SOCIAL ENTERPRISE SCHOOL ROLLS INTO BRISBANE AND SYDNEY
Written on the 12 April 2016
THE Difference Incubator (TDi) is scouting for startups from Brisbane and Sydney with a social or environmental edge when it hits the road next month.
The Melbourne-based incubator will select up to 10 social enterprises from each city to participate in Two Feet, a program designed to help emerging businesses grow and become more investable.
TDi co-founder and CEO Bessi Graham says Two Feet forms part of a long-term strategy to build successful social enterprises across Australia.
"At present, the social enterprise market is like the tech scene in the nineties - a market in its infancy, but which has enormous potential to change the world while also making money," Graham says.
"We want social enterprise to become mainstream. Once we have a critical mass of enterprises, other startups will see how they can do good and make money, and investors will see how they can do good while diversifying and de-risking their portfolios."
The Melbourne edition of Two Feet launched earlier this month, with eight startups to take part in the program. A second edition will commence in June.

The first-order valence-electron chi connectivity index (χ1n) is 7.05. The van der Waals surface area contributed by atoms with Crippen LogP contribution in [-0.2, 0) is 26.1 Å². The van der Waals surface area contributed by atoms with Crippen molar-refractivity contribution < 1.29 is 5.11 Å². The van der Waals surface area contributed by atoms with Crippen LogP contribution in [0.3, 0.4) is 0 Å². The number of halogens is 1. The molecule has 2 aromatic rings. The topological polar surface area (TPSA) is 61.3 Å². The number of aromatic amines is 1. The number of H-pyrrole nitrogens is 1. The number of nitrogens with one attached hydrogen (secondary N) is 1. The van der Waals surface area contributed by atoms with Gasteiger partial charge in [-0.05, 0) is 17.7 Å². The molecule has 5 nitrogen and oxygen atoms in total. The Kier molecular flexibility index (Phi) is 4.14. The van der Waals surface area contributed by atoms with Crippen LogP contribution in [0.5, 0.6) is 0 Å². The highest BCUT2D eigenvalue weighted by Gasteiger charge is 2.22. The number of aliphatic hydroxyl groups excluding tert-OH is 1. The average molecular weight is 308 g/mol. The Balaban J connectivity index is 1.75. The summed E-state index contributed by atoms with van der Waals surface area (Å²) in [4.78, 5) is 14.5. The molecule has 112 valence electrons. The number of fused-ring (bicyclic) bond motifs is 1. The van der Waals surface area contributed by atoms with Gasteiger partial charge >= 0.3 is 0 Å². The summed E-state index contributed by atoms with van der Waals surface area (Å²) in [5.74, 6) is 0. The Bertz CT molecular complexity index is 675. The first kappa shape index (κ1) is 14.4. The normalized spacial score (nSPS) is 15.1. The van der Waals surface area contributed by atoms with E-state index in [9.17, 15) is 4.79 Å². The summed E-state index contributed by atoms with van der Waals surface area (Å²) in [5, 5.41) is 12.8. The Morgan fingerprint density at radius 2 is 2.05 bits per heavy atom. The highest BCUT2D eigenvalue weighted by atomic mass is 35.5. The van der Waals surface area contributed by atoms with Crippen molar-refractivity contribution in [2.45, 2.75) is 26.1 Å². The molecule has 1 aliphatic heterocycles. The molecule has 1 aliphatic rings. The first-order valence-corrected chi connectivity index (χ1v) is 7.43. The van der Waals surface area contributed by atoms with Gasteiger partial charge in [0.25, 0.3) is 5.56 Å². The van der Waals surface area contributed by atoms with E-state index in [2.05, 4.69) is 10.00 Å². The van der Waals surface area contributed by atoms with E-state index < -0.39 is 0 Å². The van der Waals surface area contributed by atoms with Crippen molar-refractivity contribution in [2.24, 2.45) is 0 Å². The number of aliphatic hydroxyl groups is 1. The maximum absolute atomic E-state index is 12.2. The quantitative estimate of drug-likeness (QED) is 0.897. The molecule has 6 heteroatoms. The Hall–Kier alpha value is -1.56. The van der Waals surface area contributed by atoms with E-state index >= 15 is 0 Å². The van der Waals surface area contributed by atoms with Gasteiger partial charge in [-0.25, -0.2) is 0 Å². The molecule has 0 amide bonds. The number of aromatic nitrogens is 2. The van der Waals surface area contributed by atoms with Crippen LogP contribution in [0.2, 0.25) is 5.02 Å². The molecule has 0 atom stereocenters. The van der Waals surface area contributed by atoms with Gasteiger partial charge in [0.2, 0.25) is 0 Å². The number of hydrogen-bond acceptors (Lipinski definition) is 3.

Over six months, the startups will learn about branding, finance, marketing, governance and how to pitch to investors.
The top two performers from each city, as voted by their peers, will present to a Dragon's Den style panel, including TDi, NAB and impact investors in Melbourne.
The winning enterprise will also have the opportunity to participate in TDi's competitive Investment Readiness Program.
Graham says Two Feet is targeted at social enterprises that are already trading or entrepreneurs with an amazing idea backed by a solid track record, rather than 'napkin ideas' or charities.
"We want to move social enterprises away from grant reliance and into a business model where they are doing good and making money," she says.
"We are looking for companies that could stack up as good investment and demonstrate their social impact."
TDi has partnered with NAB to subsidise the cost of the program at $5000, with the team interviewing potential participants this month.